After covering the basics of table design in the previous chapter, here we discuss advanced design considerations for storing some commonly encountered types of data in Accumulo. Examples include time series, graph, geospatial, feature vector, and other data.
Reading and writing data in time order is a common requirement. In a previous example, we ordered email messages in reverse time order within a particular folder belonging to a particular user account. Some applications want to access data primarily in time order. That is, the first and most important element of the data is the time component. Examples include time series such as stock data, application logs, and series of events captured by sensors.
We could simply use a timestamp as the row ID of a table. Rows will be sorted in increasing time order, and retrieving the data for one timestamp or a range of timestamps is straightforward.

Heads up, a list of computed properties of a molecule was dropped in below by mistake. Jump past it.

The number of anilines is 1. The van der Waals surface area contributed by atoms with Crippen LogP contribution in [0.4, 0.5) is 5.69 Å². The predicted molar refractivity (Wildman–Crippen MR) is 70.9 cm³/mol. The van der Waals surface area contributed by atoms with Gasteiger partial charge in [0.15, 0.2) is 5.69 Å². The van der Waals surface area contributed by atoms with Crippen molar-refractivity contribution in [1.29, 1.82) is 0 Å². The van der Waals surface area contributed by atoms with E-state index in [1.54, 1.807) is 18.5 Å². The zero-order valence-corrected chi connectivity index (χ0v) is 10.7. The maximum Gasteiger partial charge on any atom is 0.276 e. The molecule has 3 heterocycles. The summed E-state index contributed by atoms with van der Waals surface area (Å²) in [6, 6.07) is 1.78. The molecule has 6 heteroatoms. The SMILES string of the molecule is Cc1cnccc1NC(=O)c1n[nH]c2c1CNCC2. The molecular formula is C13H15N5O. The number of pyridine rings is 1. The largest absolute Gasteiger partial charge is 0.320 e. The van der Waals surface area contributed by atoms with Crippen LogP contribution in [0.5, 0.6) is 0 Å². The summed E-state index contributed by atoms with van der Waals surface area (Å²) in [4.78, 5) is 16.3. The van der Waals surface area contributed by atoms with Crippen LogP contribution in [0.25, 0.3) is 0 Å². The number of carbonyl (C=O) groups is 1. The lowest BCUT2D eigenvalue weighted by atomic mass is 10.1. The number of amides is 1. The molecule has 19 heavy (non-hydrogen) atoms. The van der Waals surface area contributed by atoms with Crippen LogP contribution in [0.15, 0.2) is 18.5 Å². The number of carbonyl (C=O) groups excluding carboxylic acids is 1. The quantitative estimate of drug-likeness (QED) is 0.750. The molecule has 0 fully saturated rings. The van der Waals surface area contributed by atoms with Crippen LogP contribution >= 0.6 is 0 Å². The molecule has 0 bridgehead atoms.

But using a simple timestamp as the row ID of a table can be problematic when it comes to writing the data. This is because often new data arrives with timestamps that only ever increase. If we simply order our data this way, all new data will always be written to the end of the table, specifically to the last tablet, which spans some timestamp we’ve already seen up to positive infinity (Figure 9-1).